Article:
The next morning, Daniel and Fermín meet at a café to plan their day’s investigations. Fermín theorizes that Carax and Jorge were best friends, like Daniel and Tomás, until a problem arose—in the form of Penélope. Penélope’s letter suggests that when Carax left for Paris she was a prisoner in her own house, and Carax and Jorge were enemies. However, since he never got the letter, Carax must never have found out what happened to his lover. His life remains a mystery from that point until his supposed engagement to the wealthy woman and the subsequent duel.
Fermín puts into explicit words the growing parallels between Carax’s relationship with Penélope and Daniel’s with Bea. This parallel adds urgency to Daniel’s investigation; he needs to find out exactly what went wrong in Carax’s story, so he can prevent it from happening to himself as well.
Fermín points out that all they know after this is that Carax probably died in Barcelona in 1936, and that shortly afterwards a mysterious figure with some resemblance to Jorge named Laín Coubert appeared, bent on destroying all of Carax’s work. Daniel feels nauseous, and throws up his entire breakfast in the bathroom.
While Daniel was previously happy to discover parallels between himself and an admired author, the possible consequences of any connection to Carax’s tragic fate now occur to him. He’s realizing that it’s usually not a good thing when history repeats itself.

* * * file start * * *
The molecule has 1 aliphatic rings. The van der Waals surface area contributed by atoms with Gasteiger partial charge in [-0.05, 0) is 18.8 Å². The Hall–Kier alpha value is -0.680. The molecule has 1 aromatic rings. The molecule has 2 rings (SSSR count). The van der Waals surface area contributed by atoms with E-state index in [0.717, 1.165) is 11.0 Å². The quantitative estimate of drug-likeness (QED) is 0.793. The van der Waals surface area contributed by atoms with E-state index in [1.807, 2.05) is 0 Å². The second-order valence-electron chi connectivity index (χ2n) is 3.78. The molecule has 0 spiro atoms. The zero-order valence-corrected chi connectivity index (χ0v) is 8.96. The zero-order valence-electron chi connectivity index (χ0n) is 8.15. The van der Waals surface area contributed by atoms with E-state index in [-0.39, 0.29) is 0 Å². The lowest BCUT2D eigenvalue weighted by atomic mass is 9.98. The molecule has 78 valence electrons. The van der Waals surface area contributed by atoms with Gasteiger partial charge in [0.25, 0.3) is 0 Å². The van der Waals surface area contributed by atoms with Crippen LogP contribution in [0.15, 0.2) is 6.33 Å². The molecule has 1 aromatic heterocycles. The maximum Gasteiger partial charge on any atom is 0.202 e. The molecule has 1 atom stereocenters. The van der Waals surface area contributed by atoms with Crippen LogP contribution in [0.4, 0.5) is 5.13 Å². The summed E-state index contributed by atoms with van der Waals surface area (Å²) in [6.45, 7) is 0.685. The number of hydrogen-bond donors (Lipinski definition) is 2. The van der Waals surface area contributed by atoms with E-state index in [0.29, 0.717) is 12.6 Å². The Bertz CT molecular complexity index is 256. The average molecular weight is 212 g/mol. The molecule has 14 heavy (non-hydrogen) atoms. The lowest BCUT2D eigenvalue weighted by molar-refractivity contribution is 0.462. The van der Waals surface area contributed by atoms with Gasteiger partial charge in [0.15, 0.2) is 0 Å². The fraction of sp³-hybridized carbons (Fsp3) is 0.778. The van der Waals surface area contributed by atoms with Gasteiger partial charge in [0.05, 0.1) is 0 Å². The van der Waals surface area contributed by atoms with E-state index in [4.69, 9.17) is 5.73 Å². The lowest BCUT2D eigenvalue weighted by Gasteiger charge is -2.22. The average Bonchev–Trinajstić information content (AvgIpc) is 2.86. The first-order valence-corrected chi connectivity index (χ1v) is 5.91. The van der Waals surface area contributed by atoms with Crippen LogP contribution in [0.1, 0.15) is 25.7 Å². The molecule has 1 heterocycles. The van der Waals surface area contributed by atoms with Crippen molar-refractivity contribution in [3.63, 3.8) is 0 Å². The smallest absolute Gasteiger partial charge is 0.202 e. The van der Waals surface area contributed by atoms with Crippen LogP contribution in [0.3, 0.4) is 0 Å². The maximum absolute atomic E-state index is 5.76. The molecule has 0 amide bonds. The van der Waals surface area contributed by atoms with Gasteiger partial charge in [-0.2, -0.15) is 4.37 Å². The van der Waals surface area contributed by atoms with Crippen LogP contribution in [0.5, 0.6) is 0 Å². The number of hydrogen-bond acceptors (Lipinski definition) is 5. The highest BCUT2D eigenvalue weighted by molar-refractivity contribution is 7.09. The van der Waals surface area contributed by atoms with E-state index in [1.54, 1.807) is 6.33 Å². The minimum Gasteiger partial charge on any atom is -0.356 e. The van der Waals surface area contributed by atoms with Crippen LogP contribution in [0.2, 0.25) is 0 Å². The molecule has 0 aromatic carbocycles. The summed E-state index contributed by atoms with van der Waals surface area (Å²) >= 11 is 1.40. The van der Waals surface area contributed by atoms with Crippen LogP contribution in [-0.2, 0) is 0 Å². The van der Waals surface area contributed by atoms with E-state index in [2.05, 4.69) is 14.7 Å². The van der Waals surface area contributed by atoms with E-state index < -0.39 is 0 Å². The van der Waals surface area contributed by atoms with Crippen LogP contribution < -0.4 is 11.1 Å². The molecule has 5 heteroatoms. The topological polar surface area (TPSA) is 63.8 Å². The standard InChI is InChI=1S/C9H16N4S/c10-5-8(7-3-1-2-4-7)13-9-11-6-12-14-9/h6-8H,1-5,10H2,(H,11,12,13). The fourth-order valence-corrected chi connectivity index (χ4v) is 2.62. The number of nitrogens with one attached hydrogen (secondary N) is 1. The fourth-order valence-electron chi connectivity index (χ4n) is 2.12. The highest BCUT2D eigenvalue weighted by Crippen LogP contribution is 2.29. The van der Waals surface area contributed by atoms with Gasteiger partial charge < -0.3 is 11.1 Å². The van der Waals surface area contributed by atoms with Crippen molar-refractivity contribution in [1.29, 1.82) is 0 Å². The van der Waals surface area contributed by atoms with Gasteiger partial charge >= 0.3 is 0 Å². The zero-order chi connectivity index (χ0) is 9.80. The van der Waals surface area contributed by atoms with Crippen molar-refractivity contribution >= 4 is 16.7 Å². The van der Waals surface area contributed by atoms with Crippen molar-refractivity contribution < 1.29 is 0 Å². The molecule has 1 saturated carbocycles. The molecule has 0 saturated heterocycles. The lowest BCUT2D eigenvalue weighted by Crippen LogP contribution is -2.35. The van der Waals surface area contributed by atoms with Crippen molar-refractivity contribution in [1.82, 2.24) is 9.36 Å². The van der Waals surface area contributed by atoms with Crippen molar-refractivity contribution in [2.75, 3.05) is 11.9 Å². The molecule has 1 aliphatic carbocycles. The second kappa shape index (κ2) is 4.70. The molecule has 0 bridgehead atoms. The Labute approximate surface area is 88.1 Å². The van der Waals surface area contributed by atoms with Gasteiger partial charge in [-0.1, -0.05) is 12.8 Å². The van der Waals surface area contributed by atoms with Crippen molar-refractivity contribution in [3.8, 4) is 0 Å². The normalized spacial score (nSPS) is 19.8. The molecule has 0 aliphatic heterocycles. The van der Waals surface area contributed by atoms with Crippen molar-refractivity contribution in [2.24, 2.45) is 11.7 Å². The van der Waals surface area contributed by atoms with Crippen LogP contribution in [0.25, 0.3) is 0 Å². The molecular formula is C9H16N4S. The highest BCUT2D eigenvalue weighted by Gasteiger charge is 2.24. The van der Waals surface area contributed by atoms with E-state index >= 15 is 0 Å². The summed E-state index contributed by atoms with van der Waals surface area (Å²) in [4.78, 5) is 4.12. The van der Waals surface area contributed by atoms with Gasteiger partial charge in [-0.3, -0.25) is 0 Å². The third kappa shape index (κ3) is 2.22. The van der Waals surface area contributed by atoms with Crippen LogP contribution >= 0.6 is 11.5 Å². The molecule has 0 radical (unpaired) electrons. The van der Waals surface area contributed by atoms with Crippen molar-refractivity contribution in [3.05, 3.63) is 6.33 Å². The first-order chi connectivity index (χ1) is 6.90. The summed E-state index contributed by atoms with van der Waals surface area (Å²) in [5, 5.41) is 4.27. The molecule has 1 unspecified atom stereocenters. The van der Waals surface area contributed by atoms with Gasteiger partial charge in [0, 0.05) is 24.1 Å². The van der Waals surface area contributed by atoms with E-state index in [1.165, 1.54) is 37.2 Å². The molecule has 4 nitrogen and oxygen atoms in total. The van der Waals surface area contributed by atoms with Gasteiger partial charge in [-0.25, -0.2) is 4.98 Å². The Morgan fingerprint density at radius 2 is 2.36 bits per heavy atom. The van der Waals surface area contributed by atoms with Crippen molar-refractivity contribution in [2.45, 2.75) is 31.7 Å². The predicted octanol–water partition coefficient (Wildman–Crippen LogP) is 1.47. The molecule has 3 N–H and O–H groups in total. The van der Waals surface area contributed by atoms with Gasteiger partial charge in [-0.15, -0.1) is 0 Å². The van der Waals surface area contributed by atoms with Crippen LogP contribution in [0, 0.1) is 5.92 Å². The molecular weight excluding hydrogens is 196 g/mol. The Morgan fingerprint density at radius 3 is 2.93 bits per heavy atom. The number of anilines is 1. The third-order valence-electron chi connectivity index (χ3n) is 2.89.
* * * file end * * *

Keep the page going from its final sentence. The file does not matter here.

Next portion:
Fermín and Daniel take a cab out of the city to the school, which is housed in a large Gothic building with a garden decorated with statues of angels. Although it’s decrepit today, San Gabriel’s used to be Barcelona’s most elite boys’ school before the Civil War. Only the sons of old and prestigious families were admitted, which would have made Carax an anomalous scholarship student.
Like the Aldaya house and family, San Gabriel’s used to be very prosperous but lost its status with the Civil War. This again marks the Civil War as a point of serious upheaval and transition, but not necessarily of lasting change. The fact that the Aguilar family mirrors the Aldayas shows that the same narratives take place in modern times, just to different people.
The first person Fermín and Daniel meet is Father Fernando Ramos, who just happens to have been the classmate and friend of Carax and Jorge. Fermín asks for any information he might have about their school days. Father Fernando remarks that Daniel looks like Carax, which inspires Fermín to lie that Daniel is Carax’s illegitimate son searching for information about his father. Although he doesn’t quite believe them, Father Fernando invites them inside.
Daniel and Fermín’s discovery of Father Fernando is pure luck and has nothing to do with their detective skills, just like Isaac’s offhand advice to contact Nuria. So many coincidences guide Daniel towards information about Carax that it seems like he’s destined to learn more about the author.